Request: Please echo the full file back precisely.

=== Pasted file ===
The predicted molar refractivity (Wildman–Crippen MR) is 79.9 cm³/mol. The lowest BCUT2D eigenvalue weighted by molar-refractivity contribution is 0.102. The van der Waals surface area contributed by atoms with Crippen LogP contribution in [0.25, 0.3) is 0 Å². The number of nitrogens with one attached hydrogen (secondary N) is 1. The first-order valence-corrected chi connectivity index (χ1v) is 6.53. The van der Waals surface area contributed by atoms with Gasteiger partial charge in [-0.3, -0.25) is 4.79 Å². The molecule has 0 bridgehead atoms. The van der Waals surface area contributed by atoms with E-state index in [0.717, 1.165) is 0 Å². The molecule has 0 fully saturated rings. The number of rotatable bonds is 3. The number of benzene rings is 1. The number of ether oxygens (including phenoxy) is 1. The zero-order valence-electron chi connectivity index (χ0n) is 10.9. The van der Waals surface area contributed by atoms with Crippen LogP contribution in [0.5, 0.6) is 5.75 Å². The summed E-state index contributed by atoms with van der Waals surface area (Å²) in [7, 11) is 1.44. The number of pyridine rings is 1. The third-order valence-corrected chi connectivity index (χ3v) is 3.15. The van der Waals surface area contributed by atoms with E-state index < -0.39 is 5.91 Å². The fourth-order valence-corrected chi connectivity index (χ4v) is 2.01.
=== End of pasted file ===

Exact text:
The predicted molar refractivity (Wildman–Crippen MR) is 79.9 cm³/mol. The lowest BCUT2D eigenvalue weighted by molar-refractivity contribution is 0.102. The van der Waals surface area contributed by atoms with Crippen LogP contribution in [0.25, 0.3) is 0 Å². The number of nitrogens with one attached hydrogen (secondary N) is 1. The first-order valence-corrected chi connectivity index (χ1v) is 6.53. The van der Waals surface area contributed by atoms with Gasteiger partial charge in [-0.3, -0.25) is 4.79 Å². The molecule has 0 bridgehead atoms. The van der Waals surface area contributed by atoms with E-state index in [0.717, 1.165) is 0 Å². The molecule has 0 fully saturated rings. The number of rotatable bonds is 3. The number of benzene rings is 1. The number of ether oxygens (including phenoxy) is 1. The zero-order valence-electron chi connectivity index (χ0n) is 10.9. The van der Waals surface area contributed by atoms with Crippen LogP contribution in [0.5, 0.6) is 5.75 Å². The summed E-state index contributed by atoms with van der Waals surface area (Å²) in [7, 11) is 1.44. The number of pyridine rings is 1. The third-order valence-corrected chi connectivity index (χ3v) is 3.15. The van der Waals surface area contributed by atoms with E-state index < -0.39 is 5.91 Å². The fourth-order valence-corrected chi connectivity index (χ4v) is 2.01.